A Newsweek headlined barked "Take two eyes of newt and call me in the morning." The New England Journal of Medicine says out-of-pocket expenditures for unconventional therapy easily exceed $10 billion a year. The Healthcare Forum Journal speaks of the mainstreaming of alternative medicine.
And now a struggling inner-city hospital recently acquired by investor-owned powerhouse Columbia/HCA Healthcare Corp. is affiliating with a holistic medicine facility.
Grant Hospital, located in the bed-bloated North Side of Chicago, hopes its link with Chicago Holistic Center will attract new revenues from patients interested in a preventive, organic approach to healthcare (July 25, p. 10).
These Columbia/HCA strategists aren't dummies. If it takes yoga, acupuncture, seminars and other holistic planks to build an integrated delivery network, then so be it.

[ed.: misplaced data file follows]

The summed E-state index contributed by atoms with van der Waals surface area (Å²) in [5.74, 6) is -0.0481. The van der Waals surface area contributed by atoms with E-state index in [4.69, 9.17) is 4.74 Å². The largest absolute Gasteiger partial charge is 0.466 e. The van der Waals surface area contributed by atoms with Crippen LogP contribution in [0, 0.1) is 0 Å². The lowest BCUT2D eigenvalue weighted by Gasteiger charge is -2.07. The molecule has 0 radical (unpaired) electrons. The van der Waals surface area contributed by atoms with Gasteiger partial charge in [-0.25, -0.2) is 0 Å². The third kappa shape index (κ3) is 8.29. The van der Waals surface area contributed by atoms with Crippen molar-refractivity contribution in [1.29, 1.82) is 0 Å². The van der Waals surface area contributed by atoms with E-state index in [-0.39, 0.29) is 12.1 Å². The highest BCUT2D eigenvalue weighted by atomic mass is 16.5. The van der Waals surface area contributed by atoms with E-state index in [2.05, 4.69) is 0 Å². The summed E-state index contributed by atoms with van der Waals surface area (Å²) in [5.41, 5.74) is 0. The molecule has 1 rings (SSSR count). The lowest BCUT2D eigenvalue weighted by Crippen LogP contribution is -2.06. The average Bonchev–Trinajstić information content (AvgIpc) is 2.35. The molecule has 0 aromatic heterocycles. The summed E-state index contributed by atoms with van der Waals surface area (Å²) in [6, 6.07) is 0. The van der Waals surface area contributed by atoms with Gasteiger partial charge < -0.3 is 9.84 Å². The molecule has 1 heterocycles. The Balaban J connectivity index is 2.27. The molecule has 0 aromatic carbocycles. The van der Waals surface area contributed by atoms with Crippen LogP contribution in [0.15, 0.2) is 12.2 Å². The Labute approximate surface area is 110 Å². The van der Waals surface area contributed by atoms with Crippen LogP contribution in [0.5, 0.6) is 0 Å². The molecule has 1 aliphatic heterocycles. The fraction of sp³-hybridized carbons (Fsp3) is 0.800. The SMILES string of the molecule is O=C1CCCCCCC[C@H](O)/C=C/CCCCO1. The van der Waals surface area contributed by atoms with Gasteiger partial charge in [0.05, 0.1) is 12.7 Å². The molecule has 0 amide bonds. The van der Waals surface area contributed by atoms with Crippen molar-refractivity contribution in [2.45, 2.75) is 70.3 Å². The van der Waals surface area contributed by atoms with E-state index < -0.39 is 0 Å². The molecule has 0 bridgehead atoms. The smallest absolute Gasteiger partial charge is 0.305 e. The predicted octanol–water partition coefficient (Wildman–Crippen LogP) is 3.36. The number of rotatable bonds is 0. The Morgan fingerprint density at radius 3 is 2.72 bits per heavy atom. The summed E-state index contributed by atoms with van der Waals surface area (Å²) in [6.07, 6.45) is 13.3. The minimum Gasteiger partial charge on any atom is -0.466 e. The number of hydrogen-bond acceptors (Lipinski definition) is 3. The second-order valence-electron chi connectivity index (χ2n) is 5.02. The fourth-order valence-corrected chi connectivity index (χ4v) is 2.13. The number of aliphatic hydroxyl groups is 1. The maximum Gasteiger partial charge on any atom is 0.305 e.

In fact, alternative therapy could spark a more sensible, cost-effective approach for certain patients. If the Grant experiment proves fruitful, it could be replicated in other Columbia/HCA markets. Meanwhile, the leadership and risk-taking exercised by the multibillion-dollar hospital chain could prompt more employers, insurers and managed-care plans to consider alternative medicine options.
But what payers and providers really need is more evidence of the efficacy of unconventional treatment. We're encouraged that the National Institutes of Health and Columbia University have established centers to research alternative medicine.
It's clear that health-conscious Americans are interested in alternatives to operating and testing. Now it's time for the American Hospital Association, the American Medical Association and other professional groups to explore and evaluate the turf. A study on member attitudes and use of alternative treatments is an obvious starting point.